A Complete Guide to Installing and Configuring MySQL for PHP Apps on Windows IIS 7

A Complete Guide to Installing and Configuring MySQL for PHP Apps on Windows IIS 7

Many developers and administrators prefer to use MySQL server for their PHP applications on IIS 7. One of the advantages is it can also be used as an alternate database.

If you’re going to use MySQL server on Windows IIS 7, learn how to install and configure MySQL the proper way for PHP.

Below are the steps involved for installing and configuring MySQL for PHP apps on Windows IIS 7. It’s divided into two parts. First shows how to install and the second demonstrates how to configure the MySQL instance.

Installing MySQL on Windows

When installing MySQL for Windows IIS 7, you should note one thing. That is you should install it on a dedicated server and not on the server that’s running IIS. It’s crucial to keep the two separated to avoid the confusion between a database and process in the web server.

Here are the steps to start the installation process:
  • Download MySQL server and Windows Installer, if it isn’t available
  • Open Windows Installer
  • Start extracting the files and run Setup.exe. You can opt for either a Typical setup or a custom installation. Stick to the former for simplicity
  • Once installation is over, check the box that reads ‘Configure the MySQL Server now’
Configuring MySQL

The next part is configuring the MySQL instance. To begin the configuration process, run the ‘MySQL Server Instance Configuration Wizard.’ Here, you’d have to make appropriate settings as per your preference. Here are the steps to follow:
  • Open Instance Configuration Wizard, and select ‘Next
  • Then, choose ‘Detailed Configuration’ and click on ‘Next
  • Select a server that you deem best for the environment. When creating the MySQL server, select the type of server as ‘Dedicated MySQL Server Machine
  • Select your preferred database and then click on ‘Next’.
  • Within this section, you can either a Multifunctional or a Transactional Database for storage engines like MyISAM or InnoDB. Select these databases if your web application works with multiple statement transactions. Other scenarios like when you need isolation or foreign constraints and ACID Feature (Atomic, Consistent, Isolated, and Durable), you’d have to select the databases
  • You can select ‘Non-Transactions Database Only’ for improved performance. This would also have a lower cost on memory
  • Next, you’d have to select the number of connections to your MySQL server
  • Adjust the settings to match the environment requirements and hit ‘Next
  • On the Windows section, enable both the options and then click ‘Next
  • You’d have to set a password. So input a password of your choice
  • Review for one last time and click on ‘Execute’ to apply the settings
  • Now click on ‘Finish’ and you’ll exit the Configuration Wizard
Now you’d have to head over to the php.ini file to make some changes. This is to make sure PHP is working fine with MySQL. Here are the things to take care of inside the file:
  • Ensure that ‘extensions_dir’ is pointing to exact PHP extensions location
  • Uncomment this line - ‘extension=php_mysql.dll’. It will enable the MySQL dynamic extension
Create a Secure MySQL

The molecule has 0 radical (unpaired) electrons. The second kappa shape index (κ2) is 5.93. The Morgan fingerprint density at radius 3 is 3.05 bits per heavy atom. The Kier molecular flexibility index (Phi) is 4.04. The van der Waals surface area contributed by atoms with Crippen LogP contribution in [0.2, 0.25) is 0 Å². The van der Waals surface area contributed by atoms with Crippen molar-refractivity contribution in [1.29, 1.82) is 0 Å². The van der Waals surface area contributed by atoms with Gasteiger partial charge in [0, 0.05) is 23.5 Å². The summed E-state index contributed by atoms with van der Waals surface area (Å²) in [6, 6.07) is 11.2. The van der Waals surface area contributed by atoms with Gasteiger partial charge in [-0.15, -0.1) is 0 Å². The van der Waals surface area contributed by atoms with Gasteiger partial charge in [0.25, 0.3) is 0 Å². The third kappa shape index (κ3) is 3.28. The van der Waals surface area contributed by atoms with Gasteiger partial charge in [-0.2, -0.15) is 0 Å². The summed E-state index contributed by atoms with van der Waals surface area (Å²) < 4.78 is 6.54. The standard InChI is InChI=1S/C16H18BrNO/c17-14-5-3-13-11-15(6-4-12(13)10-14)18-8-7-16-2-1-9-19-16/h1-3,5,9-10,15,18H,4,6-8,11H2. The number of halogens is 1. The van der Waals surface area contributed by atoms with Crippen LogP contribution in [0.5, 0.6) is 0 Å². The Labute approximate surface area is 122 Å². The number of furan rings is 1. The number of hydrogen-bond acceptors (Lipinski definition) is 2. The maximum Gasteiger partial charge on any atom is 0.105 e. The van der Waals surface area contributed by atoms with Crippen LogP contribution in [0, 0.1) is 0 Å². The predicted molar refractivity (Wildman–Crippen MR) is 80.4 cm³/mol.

Before you start creating a secure MySQL, you need to check for any unsolicited database account that might exist on your system. Remove all such accounts since they can hamper security. Now open the MySQL command by navigating- All Programs>MySQL>MySQL Server 5.1>MySQL Command Line. Then follow the steps:
  • Enter the account password
  • Once you access MySQL, enter the following commands:

Code:
mysql> use mysql;
Database changed
mysql> DELETE FROM user WHERE user = '';
Query OK, 2 rows affected (0.03 sec)
mysql> FLUSH PRIVILEGES;
Query OK, 0 rows affected (0.05 sec)
  • Then, execute the following command to restrict root account:

Code:
mysql> use mysql;
Database changed
mysql> DELETE FROM user WHERE user = 'root' AND host = '%';
Query OK, 2 rows affected (0.03 sec)
mysql> FLUSH PRIVILEGES;
Query OK, 0 rows affected (0.05 sec)
  • Now execute the following command for changing root user’s name:
Code:
mysql> USE mysql;
Database changed
mysql> UPDATE user SET user='johndoe' WHERE user='root';
Query OK, 1 row affected (0.19 sec)
Rows matched: 1 Changed: 1 Warnings: 0
mysql> FLUSH PRIVILEGES;
Query OK, 0 rows affected (0.23 sec)
Provision a New User and Database

Lastly, you need to provision a user. To begin, execute this command:

Code:
mysql>CREATE USER 'some_username' IDENTIFIED BY 'some_password';
Query OK, 0 rows affected (0.00 sec)
The new user you just created doesn’t have any rights on MySQL. It’s time to grant the basic rights like ability to access the file. Use this command for this purpose:

Code:
mysql>CREATE DATABASE IF NOT EXISTS some_database_name;
Query OK, 1 row affected (0.00 sec)
Also, give user access to the database. Execute this command:

Code:
mysql> GRANT ALTER,
-> ALTER ROUTINE,
-> CREATE,
-> CREATE ROUTINE,
-> CREATE TEMPORARY TABLES,
-> CREATE VIEW,
-> DELETE,
-> DROP,
-> EXECUTE,
-> INDEX,
-> INSERT,
-> LOCK TABLES,
-> SELECT,
-> UPDATE,
-> SHOW VIEW
ON some_database_name.* TO 'some_username';
Configuring PHP Application

The last step is to give access to the PHP application to the MySQL server. For this open the php.ini file by visiting c:\php\php.ini. Uncomment the following:

Code:
extension=php_mysqli.dll
extension=php_mbstring.dll
extension=php_mcrypt.dll
Once done, restart IIS. If you followed the steps correctly, then you’ll be able to see the MySQL section on the PHP page you created at this URL- http://localhost/phpinfo.php. You should see a table as the output.

So that’s how you install and configure MySQL for your PHP apps on IIS 7. For further assistance, contact the hosting support team.
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